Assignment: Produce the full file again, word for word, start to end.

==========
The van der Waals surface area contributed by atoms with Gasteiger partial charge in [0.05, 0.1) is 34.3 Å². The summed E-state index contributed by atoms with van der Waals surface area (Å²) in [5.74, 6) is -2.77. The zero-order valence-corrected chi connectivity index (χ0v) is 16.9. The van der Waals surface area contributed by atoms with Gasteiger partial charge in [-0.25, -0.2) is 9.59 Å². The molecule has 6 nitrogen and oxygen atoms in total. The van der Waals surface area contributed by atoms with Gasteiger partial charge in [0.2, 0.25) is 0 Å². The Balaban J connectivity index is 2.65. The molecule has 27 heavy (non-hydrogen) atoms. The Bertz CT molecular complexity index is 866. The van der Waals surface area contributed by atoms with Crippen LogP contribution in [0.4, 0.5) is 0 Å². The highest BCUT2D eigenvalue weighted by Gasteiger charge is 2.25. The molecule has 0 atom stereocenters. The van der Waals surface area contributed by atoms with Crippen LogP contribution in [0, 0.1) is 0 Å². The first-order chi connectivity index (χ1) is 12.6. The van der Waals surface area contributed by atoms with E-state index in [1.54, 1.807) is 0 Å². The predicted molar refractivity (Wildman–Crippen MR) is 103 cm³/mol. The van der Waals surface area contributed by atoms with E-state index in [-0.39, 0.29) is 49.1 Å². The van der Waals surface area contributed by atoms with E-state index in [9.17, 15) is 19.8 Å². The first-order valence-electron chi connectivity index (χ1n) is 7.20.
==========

The van der Waals surface area contributed by atoms with Gasteiger partial charge in [0.05, 0.1) is 34.3 Å². The summed E-state index contributed by atoms with van der Waals surface area (Å²) in [5.74, 6) is -2.77. The zero-order valence-corrected chi connectivity index (χ0v) is 16.9. The van der Waals surface area contributed by atoms with Gasteiger partial charge in [-0.25, -0.2) is 9.59 Å². The molecule has 6 nitrogen and oxygen atoms in total. The van der Waals surface area contributed by atoms with Gasteiger partial charge in [0.2, 0.25) is 0 Å². The Balaban J connectivity index is 2.65. The molecule has 27 heavy (non-hydrogen) atoms. The Bertz CT molecular complexity index is 866. The van der Waals surface area contributed by atoms with Crippen LogP contribution in [0.4, 0.5) is 0 Å². The highest BCUT2D eigenvalue weighted by Gasteiger charge is 2.25. The molecule has 0 atom stereocenters. The van der Waals surface area contributed by atoms with Crippen LogP contribution in [0, 0.1) is 0 Å². The first-order chi connectivity index (χ1) is 12.6. The van der Waals surface area contributed by atoms with E-state index in [1.54, 1.807) is 0 Å². The predicted molar refractivity (Wildman–Crippen MR) is 103 cm³/mol. The van der Waals surface area contributed by atoms with E-state index in [-0.39, 0.29) is 49.1 Å². The van der Waals surface area contributed by atoms with E-state index in [9.17, 15) is 19.8 Å². The first-order valence-electron chi connectivity index (χ1n) is 7.20.